Step 2: Create a mixture of blue and black in your mixing tray with an emphasis on blue.
Step 3: Apply clean water to your sky area and then wash in your blue mixture.
Step 4: Before your watercolor dries, quickly scrunch up a paper towel into a ball and then press it firmly into your sky. This will lift out a textured area for a cloud. Repeat this a few times until you have a cloudy sky.
Step 5: Create a mixture of blue and brown and quickly paint in a foreground. It is okay if the sky is not dry yet and it blossoms up a bit. That will simply make your picture seem more rainy and damp.
Step 6: Go back to your sky now that it has had a few minutes to dry. Use your sky color or mix up a little violet and add a few brushstrokes to indicate the darker underside of your clouds. Use a paper towel to soften edges as you see fit. Try not to overwork it.
That’s it; you are done with exercise 2!
Exercise 3 (A Tree):
Step 1: Following the steps you have learned previously, create a simple landscape with a low horizon line. For my example, I used yellow ochre for the sky and then added a little gray made from blue and black, to make an autumn-looking sky. Once you have completed your sky and foreground, let it dry completely.
Step 2: Now that your drawing has completely dried, use your pencil to lightly outline a tree. Try to make your trunk get smaller as it goes up and create many forks with your branches.
Step 3: Using a mixture of black, blue, and brown, create a dark warm color. Next, use your round brush and carefully paint in your tree branches.
Pro Tip: Practice painting your tree on a separate sheet of paper first. Paint the branches from the base or thickest part first and then lessen the pressure on your brush as you move toward the tip of your branch. Practice makes perfect!
Step 4: Let your tree dry. Then, mix up a bright mixture of orange paint on your tray. Dip your brush in and hover it over your tree limbs. Then use your forefinger on your free hand to flick the tip of the brush causing the paint to sprinkle over your limbs. Add a few drops to the ground as well, to mimic fallen leaves. Again, it helps to practice this on a separate sheet of paper first.
Exercise 4 (Your Choice):
With this final exercise, apply what you have learned. Create a simple landscape using washes of watercolor paint. Remember, don’t overwork it, but do have fun! For the example below, I chose demonstrated how to paint a night sky with some deep purple colors.
This lesson plan provides a comprehensive guide for beginners to start exploring the world of watercolor painting. It covers essential techniques, materials, and exercises that gradually build skills and confidence in using watercolors. Students and teachers alike can use this plan to embark on a creative journey in the medium of watercolor. This lesson is free to educators and students but may not be duplicated or sold for commercial use.
Enjoy your painting!
Watercolor Lesson Quiz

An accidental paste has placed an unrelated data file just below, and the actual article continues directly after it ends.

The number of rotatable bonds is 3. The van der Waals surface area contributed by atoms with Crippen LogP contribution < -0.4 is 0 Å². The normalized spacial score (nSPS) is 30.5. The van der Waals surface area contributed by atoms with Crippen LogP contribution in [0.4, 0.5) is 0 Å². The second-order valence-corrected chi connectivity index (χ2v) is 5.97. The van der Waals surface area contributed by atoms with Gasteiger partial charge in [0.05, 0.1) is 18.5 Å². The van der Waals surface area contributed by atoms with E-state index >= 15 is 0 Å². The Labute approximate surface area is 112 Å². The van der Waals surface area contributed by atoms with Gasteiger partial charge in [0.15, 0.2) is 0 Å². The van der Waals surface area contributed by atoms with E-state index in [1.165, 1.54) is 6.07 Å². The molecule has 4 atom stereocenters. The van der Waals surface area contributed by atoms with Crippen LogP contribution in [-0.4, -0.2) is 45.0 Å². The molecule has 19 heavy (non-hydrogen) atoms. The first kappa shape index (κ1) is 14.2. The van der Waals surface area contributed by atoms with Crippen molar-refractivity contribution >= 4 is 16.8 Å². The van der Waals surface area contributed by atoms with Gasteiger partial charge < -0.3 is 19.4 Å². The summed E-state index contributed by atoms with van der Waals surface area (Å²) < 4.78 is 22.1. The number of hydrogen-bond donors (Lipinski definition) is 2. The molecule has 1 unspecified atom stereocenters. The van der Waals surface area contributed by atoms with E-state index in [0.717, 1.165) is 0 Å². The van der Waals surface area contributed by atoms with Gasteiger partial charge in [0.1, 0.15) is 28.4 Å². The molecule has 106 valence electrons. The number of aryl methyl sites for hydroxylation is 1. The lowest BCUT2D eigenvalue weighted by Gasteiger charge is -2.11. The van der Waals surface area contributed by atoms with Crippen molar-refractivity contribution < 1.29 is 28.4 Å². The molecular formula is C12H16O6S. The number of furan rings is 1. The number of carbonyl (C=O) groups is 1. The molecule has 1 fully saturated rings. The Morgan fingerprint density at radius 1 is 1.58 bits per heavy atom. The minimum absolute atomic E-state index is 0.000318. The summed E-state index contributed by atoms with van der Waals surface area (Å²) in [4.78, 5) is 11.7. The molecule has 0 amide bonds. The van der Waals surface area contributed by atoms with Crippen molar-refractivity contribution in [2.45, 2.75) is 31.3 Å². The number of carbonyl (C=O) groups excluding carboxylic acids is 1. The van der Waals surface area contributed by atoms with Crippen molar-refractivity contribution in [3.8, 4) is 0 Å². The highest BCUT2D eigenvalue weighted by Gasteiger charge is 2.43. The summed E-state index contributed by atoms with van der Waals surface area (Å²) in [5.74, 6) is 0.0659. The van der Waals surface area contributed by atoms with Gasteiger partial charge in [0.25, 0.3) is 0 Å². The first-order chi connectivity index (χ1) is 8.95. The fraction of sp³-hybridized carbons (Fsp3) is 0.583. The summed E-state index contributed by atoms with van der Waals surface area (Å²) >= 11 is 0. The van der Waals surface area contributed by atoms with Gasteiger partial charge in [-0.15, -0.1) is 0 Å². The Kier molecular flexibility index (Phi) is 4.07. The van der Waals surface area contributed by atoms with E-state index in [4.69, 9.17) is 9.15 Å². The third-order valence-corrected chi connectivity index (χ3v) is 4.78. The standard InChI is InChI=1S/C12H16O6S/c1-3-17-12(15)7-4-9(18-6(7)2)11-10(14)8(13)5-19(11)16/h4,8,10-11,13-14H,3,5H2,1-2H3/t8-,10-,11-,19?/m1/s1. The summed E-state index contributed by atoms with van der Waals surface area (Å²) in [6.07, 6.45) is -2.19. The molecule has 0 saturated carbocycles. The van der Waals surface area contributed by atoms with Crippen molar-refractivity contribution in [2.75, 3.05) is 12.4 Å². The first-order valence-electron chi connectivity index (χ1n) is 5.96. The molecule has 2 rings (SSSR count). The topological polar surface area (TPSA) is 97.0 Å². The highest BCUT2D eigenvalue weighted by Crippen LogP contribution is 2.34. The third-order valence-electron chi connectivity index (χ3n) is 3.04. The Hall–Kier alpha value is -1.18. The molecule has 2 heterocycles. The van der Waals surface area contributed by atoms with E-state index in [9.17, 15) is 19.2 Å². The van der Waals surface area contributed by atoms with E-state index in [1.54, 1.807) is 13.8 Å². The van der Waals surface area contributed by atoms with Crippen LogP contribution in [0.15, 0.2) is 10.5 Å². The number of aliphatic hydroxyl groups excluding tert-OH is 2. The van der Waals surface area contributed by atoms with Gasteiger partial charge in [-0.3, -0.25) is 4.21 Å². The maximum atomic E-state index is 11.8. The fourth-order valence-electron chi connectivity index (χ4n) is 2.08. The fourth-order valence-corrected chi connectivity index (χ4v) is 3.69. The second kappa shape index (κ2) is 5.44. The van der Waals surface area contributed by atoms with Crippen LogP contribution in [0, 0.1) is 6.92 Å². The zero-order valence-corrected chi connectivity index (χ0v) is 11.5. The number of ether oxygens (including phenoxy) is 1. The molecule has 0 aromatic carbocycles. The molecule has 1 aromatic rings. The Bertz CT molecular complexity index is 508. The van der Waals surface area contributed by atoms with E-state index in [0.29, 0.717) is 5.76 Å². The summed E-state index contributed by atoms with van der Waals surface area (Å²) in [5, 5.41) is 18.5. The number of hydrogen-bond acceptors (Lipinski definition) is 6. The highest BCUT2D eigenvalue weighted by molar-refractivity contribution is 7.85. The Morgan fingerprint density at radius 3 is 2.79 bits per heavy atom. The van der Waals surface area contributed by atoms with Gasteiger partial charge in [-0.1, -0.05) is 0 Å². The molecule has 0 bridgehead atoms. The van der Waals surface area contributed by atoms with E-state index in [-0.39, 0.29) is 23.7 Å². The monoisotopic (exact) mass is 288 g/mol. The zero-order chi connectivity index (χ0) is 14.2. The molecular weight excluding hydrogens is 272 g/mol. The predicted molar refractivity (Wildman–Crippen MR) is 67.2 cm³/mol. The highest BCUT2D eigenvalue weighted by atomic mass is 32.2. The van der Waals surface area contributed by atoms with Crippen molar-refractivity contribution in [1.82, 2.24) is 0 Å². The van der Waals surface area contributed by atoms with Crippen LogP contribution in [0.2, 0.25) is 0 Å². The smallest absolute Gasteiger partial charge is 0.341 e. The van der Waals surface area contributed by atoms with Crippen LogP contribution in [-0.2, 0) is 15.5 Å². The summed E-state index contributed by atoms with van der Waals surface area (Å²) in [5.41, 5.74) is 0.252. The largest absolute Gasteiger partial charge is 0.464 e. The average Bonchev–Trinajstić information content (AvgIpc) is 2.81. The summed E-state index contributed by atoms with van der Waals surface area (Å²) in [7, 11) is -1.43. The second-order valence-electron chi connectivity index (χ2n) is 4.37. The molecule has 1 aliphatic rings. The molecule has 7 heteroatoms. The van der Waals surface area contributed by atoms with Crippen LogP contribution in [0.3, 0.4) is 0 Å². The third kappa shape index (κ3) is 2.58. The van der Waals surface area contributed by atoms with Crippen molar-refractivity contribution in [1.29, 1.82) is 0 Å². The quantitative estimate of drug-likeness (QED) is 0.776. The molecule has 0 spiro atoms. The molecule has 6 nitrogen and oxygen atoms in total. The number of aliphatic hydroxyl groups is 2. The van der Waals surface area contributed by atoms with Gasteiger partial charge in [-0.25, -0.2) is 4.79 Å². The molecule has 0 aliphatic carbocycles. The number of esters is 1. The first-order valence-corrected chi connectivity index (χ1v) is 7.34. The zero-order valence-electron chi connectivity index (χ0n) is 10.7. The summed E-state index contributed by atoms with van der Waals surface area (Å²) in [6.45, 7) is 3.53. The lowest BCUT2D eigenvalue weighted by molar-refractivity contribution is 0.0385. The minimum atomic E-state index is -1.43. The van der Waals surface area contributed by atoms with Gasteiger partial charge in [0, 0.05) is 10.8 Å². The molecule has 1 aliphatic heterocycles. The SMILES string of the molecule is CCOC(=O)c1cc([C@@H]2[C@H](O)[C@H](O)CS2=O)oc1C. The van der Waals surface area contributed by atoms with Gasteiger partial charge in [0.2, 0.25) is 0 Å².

Check your understanding with this short quiz. At the bottom, you will find a PDF of this quiz that you may download for your students.
Watercolor Vocabulary and Art History Quiz
1. What is the primary focus of a watercolor wash in painting?
a) Adding fine details
b) Creating textured areas
c) Covering a large area with a consistent tone
d) Outlining the subject
2. What does "wet-into-wet" refer to in watercolor painting?
a) Applying paint to a dry area
b) Applying paint to a wet area
c) Mixing different colors of paint
d) Applying paint to a canvas
3. Which of the following artists is recognized as the "pioneer of English watercolor"?
a) Paul Sandby
b) Thomas Girtin
c) Joseph Mallord William Turner
d) Albrecht Durer
4. What is the primary purpose of the binder traditionally used in watercolor paint?
a) To make the paint opaque
b) To create a glossy finish
c) To make the paint transparent and fluid
d) To make the paint dry faster
5. What is the main advantage of taping the edges of watercolor paper during painting?
a) To make it easier to frame
b) To prevent the paper from getting wet
c) To ensure the paper dries flat
d) To add decorative borders to your painting
6. What is the result of overworking a watercolor painting?
a) Enhanced transparency
b) Improved texture
c) Muddiness and loss of transparency
d) Brighter colors
7. Which term refers to using minimal water and a small amount of paint to create textured and irregular lines or shapes in watercolor?
d) Wet onto dry
8. What is the primary goal of applying a wash in watercolor painting?
a) To add fine details
b) To clean the paper
c) To establish a consistent texture and tone over a large area
d) To emphasize the outlines of the subject
9. What term describes applying watercolor paint over an area of the paper that is currently dry?
d) Wet onto dry
10. During which historical period did watercolor painting begin to be used broadly as a unique and viable medium, rather than just for botanical studies and travel journals?
a) The late 1950's
c) Early Paleolithic age
d) The 18th century
This watercolor lesson plan is free to use and download for all educational purposes. You may not sell the content or use it for commercial purposes.
Author: Bruce Black
Welcome to Artful Academia: